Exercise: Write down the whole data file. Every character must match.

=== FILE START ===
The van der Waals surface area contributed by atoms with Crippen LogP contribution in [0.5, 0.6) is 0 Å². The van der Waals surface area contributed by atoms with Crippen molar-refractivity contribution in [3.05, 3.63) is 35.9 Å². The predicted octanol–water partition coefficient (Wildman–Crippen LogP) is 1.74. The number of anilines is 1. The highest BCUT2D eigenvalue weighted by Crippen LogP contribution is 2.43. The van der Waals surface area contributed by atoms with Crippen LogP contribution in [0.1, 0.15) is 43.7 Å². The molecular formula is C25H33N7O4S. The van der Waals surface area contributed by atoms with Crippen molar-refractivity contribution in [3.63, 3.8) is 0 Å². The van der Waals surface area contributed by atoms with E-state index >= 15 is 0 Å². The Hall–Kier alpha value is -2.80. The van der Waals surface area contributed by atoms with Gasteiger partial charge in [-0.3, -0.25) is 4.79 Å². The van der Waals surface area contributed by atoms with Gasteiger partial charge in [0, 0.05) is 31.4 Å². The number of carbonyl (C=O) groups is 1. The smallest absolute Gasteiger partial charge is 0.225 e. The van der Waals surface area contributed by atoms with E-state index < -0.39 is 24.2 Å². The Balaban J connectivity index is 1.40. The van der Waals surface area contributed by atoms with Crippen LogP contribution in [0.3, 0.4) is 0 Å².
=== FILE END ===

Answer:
The van der Waals surface area contributed by atoms with Crippen LogP contribution in [0.5, 0.6) is 0 Å². The van der Waals surface area contributed by atoms with Crippen molar-refractivity contribution in [3.05, 3.63) is 35.9 Å². The predicted octanol–water partition coefficient (Wildman–Crippen LogP) is 1.74. The number of anilines is 1. The highest BCUT2D eigenvalue weighted by Crippen LogP contribution is 2.43. The van der Waals surface area contributed by atoms with Crippen LogP contribution in [0.1, 0.15) is 43.7 Å². The molecular formula is C25H33N7O4S. The van der Waals surface area contributed by atoms with Crippen molar-refractivity contribution in [3.63, 3.8) is 0 Å². The van der Waals surface area contributed by atoms with E-state index >= 15 is 0 Å². The Hall–Kier alpha value is -2.80. The van der Waals surface area contributed by atoms with Gasteiger partial charge in [-0.3, -0.25) is 4.79 Å². The van der Waals surface area contributed by atoms with Gasteiger partial charge in [0, 0.05) is 31.4 Å². The number of carbonyl (C=O) groups is 1. The smallest absolute Gasteiger partial charge is 0.225 e. The van der Waals surface area contributed by atoms with E-state index < -0.39 is 24.2 Å². The Balaban J connectivity index is 1.40. The van der Waals surface area contributed by atoms with Crippen LogP contribution in [0.3, 0.4) is 0 Å².